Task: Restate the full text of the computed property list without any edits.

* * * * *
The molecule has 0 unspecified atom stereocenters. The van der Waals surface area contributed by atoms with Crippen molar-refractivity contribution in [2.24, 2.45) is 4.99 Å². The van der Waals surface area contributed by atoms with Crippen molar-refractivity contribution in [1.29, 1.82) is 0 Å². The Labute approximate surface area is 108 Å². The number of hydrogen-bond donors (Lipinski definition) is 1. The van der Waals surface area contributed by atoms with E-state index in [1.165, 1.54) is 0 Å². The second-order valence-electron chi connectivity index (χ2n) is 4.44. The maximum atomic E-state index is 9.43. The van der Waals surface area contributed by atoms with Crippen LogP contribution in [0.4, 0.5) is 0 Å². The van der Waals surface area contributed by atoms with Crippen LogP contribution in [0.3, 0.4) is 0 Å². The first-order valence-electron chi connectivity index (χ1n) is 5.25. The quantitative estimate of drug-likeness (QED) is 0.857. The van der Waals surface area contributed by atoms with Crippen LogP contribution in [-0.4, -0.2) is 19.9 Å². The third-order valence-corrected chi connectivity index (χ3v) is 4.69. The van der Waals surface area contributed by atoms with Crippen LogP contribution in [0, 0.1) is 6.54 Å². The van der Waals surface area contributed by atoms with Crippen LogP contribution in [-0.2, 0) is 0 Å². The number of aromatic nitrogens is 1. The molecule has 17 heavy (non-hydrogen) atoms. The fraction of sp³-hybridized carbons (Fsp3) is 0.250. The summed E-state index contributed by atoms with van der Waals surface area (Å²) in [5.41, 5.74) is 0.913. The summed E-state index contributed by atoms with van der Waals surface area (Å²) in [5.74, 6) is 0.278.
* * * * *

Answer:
The molecule has 0 unspecified atom stereocenters. The van der Waals surface area contributed by atoms with Crippen molar-refractivity contribution in [2.24, 2.45) is 4.99 Å². The van der Waals surface area contributed by atoms with Crippen molar-refractivity contribution in [1.29, 1.82) is 0 Å². The Labute approximate surface area is 108 Å². The number of hydrogen-bond donors (Lipinski definition) is 1. The van der Waals surface area contributed by atoms with E-state index in [1.165, 1.54) is 0 Å². The second-order valence-electron chi connectivity index (χ2n) is 4.44. The maximum atomic E-state index is 9.43. The van der Waals surface area contributed by atoms with Crippen LogP contribution in [0.4, 0.5) is 0 Å². The van der Waals surface area contributed by atoms with Crippen LogP contribution in [0.3, 0.4) is 0 Å². The first-order valence-electron chi connectivity index (χ1n) is 5.25. The quantitative estimate of drug-likeness (QED) is 0.857. The van der Waals surface area contributed by atoms with Crippen LogP contribution in [-0.4, -0.2) is 19.9 Å². The third-order valence-corrected chi connectivity index (χ3v) is 4.69. The van der Waals surface area contributed by atoms with Crippen LogP contribution in [0, 0.1) is 6.54 Å². The van der Waals surface area contributed by atoms with Crippen LogP contribution in [-0.2, 0) is 0 Å². The number of aromatic nitrogens is 1. The molecule has 17 heavy (non-hydrogen) atoms. The fraction of sp³-hybridized carbons (Fsp3) is 0.250. The summed E-state index contributed by atoms with van der Waals surface area (Å²) in [5.41, 5.74) is 0.913. The summed E-state index contributed by atoms with van der Waals surface area (Å²) in [5.74, 6) is 0.278.